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While there are many 19th century buildings still scattered throughout Milwaukee, finding 1800s wooden retail structures are rarer. And about to get rarer still.
The former Accurate Key & Lock Building, 324-6 W. State St., which one local publication recently called an “ugly building,” earlier this year is now slated for demolition this week. (NOTE: The building was torn down and the hole filled on Monday and Tuesday, Dec. 21-22.)
A couple years ago it had been tabbed as a site for a new bar and beer garden, for which Tredo Group Architects had been tapped to create renderings. But now, due to structural concerns, the interior has largely been gutted and the plan is to pull it down this week.
While the low-slung two-story retail building surely doesn’t look like it once did, it doesn’t seem worthy of the “ugly” epithet.
One of two upper story front windows and a lunette near the peak of the gable aren’t to be seen there now, I wouldn’t be surprised if they, along with the old painted Kimpel Co. signs painted between those second floor windows are hiding beneath the vertical wood planks that are there today.
If you look at the center window opening, you can see the old exterior peeking out from underneath.
The old storefront, which had two big display windows flanking a center entrance are also covered or were replaced at some point with plank siding and the retail entrance shifted to the left.
The building, which formerly had a locksmith – Accurate Lock and Key – on the first floor and an apartment above, is owned by Athina Properties.
A representative said recently that there is now no plan to building anything on the site, which sits across the street from the currently under redevelopment former Journal Building and the site of the former Bradley Center. It’s a block south of the Deer District.
Reportedly built in 1885, the structure is listed as a store on the 1910 Sanborn Fire Insurance Map.
At times it appears there were either two storefronts in the building or the upper floor was also used for business rather than residential purposes.
In 1887, an ad seeking help finding a lost 4-month-old dark brindle English bull terrier, directed inquiries to a B. Adler at the building, but it’s unclear what sort of business he was running there.
In 1894, there was a paint shop sandwiched between a pair of saloons, the one to the east being a cream city brick tied house building that survives to this day.
In 1899, a classified ad offered the place – a candy store with fixtures and soda fountain – “cheap!”
Until his retirement around 1926, the space was home to Charles Wagner’s tailoring shop (and his home). Born in Germany around 1848, Wagner had come to Milwaukee in 1872.
The year he retired (soon after the death of his wife Mildred), Wagner put the building up for sale, but apparently it didn't move.
In 1929, 51-year-old James Karras ran a restaurant there and lived upstairs, and Wagner still owned the building.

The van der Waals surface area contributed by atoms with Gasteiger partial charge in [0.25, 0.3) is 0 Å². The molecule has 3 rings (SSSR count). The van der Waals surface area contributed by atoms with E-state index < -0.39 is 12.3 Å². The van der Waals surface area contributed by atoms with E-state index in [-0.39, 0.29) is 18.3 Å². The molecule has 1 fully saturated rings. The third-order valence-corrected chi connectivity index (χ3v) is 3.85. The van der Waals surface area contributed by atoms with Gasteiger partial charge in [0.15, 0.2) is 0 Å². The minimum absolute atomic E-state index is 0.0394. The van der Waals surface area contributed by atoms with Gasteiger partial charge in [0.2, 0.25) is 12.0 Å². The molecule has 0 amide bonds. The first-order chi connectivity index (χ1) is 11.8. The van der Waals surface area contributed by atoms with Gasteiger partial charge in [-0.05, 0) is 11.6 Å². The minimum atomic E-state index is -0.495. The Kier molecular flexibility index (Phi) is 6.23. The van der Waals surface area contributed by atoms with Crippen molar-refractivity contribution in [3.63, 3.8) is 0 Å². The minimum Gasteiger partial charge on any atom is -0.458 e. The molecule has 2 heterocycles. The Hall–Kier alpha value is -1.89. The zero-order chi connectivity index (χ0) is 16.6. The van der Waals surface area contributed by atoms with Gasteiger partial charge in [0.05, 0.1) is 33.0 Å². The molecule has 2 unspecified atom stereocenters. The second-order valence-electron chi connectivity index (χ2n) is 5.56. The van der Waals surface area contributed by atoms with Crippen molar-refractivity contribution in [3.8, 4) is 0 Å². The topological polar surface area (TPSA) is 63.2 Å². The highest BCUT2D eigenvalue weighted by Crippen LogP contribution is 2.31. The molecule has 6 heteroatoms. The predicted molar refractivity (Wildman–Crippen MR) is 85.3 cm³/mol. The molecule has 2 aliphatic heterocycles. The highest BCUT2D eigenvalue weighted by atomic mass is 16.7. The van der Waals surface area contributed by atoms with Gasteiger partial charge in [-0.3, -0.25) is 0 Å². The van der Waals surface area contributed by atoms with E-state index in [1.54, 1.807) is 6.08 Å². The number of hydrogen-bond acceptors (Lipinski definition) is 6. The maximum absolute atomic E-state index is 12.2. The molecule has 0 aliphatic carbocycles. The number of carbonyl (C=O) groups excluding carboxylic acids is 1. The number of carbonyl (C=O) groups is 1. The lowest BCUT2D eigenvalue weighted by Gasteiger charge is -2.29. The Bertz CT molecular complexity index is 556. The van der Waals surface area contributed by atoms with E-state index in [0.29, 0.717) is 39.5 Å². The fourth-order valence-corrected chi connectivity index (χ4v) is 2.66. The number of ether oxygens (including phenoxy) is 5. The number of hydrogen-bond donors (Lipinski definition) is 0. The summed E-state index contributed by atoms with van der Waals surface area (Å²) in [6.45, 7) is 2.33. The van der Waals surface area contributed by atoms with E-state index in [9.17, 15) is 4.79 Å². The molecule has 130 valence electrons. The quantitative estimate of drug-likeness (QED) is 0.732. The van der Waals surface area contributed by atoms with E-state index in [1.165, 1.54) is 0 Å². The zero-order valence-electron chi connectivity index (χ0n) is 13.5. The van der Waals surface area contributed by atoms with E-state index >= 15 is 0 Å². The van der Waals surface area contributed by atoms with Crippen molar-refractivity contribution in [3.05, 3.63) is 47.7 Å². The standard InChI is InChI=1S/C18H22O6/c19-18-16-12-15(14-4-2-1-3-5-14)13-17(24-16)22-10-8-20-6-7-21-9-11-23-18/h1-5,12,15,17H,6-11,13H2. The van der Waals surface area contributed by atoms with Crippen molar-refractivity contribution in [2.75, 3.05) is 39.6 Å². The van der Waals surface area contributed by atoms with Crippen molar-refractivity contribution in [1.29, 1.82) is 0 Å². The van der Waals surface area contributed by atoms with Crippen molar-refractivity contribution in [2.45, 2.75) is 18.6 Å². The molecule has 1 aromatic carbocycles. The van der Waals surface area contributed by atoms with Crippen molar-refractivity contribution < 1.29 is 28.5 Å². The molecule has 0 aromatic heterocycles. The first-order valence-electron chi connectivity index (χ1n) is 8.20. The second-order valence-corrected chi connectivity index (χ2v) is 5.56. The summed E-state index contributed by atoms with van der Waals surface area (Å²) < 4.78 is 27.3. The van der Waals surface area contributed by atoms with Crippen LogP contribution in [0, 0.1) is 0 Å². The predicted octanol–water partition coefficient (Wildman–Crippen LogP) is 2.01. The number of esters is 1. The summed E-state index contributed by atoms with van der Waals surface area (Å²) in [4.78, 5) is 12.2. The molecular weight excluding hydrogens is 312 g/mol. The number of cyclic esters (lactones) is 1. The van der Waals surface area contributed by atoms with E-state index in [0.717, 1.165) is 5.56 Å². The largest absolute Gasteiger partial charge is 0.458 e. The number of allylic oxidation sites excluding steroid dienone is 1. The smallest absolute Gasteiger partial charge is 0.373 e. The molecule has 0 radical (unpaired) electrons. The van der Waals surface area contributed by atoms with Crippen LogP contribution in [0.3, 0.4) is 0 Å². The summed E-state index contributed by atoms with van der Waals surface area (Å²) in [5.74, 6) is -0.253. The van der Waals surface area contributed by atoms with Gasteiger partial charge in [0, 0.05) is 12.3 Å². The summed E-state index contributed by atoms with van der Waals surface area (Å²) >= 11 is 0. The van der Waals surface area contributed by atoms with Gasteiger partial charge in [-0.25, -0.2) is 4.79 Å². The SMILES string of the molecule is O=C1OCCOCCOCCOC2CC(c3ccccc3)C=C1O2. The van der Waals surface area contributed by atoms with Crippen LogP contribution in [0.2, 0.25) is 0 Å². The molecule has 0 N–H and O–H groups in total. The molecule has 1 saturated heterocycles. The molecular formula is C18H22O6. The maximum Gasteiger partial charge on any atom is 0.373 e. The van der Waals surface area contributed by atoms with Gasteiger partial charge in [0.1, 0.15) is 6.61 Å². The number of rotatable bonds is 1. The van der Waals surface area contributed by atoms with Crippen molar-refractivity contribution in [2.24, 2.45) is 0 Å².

Although Karras was robbed of $26 that October, at least he wasn’t stabbed in the back as was the case at a previous restaurant location he operated on Juneau Avenue three years earlier. Plus, in the 1929 robbery, “the thieves left 50 pennies untouched,” according to the Journal, so it wasn’t a total loss.
That same year, George Learn, who ran the Central Stamp and Seal Co., opened a sign shop in the space.
At the time of his death in 1933, veteran musical instrument maker and dealer Herman Schindler, who had been plying his trade here for 40 years and was a well-known figure among local musicians, had his shop there.
Born in Germany, Schindler arrived in Milwaukee as a boy. He was especially industrious in instrument production – he made trombones and other horns – during the 1890s but focused more on sales, making fewer instruments, in later years.
According to one newspaper report, Schindler was something of a character, whose disdain for jazz was plain for all to see.
“He played the French horn and was a member of a Swiss band in the city and he hated jazz music.”
He also derided jazz band directors, “who beat time with one hand and fix their neckties with the other.”
Another newspaper confirmed that Schindler, “despised jazz.”
In June 1933 Richard Rutzen opened a tavern on the first floor of Wagner's building and William A. Kimpel moved the land sales office for the John S. Owen Lumber Company upstairs.
The Owen Company had been offering farm land for sale in Clarke, Taylor and Rusk Counties – presumably after it cleared the trees for lumber – since the turn of the century in Milwaukee.
But Rutzen's tavern proved shortlived and by October, Wisconsin Radio Supply Co. had replaced it, selling wholesale radios and supplies,
In 1936, when the radio supply store left, Kimpel saw an oppportunity and opened a publishing company bearing his name that printed bibles and other religious materials for Pentecostal Churches and the Salvation Army. The shop also sold stationery and gifts, as can be seen in the vintage photograph below.